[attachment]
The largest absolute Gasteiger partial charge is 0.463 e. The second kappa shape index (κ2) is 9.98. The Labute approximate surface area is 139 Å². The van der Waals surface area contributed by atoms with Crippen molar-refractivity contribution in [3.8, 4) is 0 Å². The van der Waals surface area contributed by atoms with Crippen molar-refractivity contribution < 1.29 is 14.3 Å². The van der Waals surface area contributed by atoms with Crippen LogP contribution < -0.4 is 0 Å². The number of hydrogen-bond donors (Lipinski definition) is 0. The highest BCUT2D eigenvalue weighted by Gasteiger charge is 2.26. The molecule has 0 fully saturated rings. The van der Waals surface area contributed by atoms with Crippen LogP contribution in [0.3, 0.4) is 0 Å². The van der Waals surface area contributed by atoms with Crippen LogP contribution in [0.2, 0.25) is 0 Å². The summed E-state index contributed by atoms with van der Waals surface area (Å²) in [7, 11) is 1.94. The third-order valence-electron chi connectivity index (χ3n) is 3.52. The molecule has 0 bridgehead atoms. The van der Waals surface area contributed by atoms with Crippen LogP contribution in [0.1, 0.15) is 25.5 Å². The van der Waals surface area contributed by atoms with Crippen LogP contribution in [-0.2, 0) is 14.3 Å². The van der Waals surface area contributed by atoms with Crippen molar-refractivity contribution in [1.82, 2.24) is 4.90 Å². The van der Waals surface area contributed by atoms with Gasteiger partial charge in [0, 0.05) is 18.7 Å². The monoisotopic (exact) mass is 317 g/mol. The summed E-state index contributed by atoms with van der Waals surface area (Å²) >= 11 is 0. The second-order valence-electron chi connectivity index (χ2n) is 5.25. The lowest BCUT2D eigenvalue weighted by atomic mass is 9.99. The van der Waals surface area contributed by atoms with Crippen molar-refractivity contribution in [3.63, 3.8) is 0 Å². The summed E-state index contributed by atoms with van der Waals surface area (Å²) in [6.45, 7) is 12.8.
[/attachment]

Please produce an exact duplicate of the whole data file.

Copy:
The largest absolute Gasteiger partial charge is 0.463 e. The second kappa shape index (κ2) is 9.98. The Labute approximate surface area is 139 Å². The van der Waals surface area contributed by atoms with Crippen molar-refractivity contribution in [3.8, 4) is 0 Å². The van der Waals surface area contributed by atoms with Crippen molar-refractivity contribution < 1.29 is 14.3 Å². The van der Waals surface area contributed by atoms with Crippen LogP contribution < -0.4 is 0 Å². The number of hydrogen-bond donors (Lipinski definition) is 0. The highest BCUT2D eigenvalue weighted by Gasteiger charge is 2.26. The molecule has 0 fully saturated rings. The van der Waals surface area contributed by atoms with Crippen LogP contribution in [0.3, 0.4) is 0 Å². The van der Waals surface area contributed by atoms with Crippen LogP contribution in [0.2, 0.25) is 0 Å². The summed E-state index contributed by atoms with van der Waals surface area (Å²) in [7, 11) is 1.94. The third-order valence-electron chi connectivity index (χ3n) is 3.52. The molecule has 0 bridgehead atoms. The van der Waals surface area contributed by atoms with Crippen LogP contribution in [0.1, 0.15) is 25.5 Å². The van der Waals surface area contributed by atoms with Crippen LogP contribution in [-0.2, 0) is 14.3 Å². The van der Waals surface area contributed by atoms with Crippen molar-refractivity contribution in [1.82, 2.24) is 4.90 Å². The van der Waals surface area contributed by atoms with Gasteiger partial charge in [0, 0.05) is 18.7 Å². The monoisotopic (exact) mass is 317 g/mol. The summed E-state index contributed by atoms with van der Waals surface area (Å²) >= 11 is 0. The second-order valence-electron chi connectivity index (χ2n) is 5.25. The lowest BCUT2D eigenvalue weighted by atomic mass is 9.99. The van der Waals surface area contributed by atoms with Crippen molar-refractivity contribution in [3.63, 3.8) is 0 Å². The summed E-state index contributed by atoms with van der Waals surface area (Å²) in [6.45, 7) is 12.8.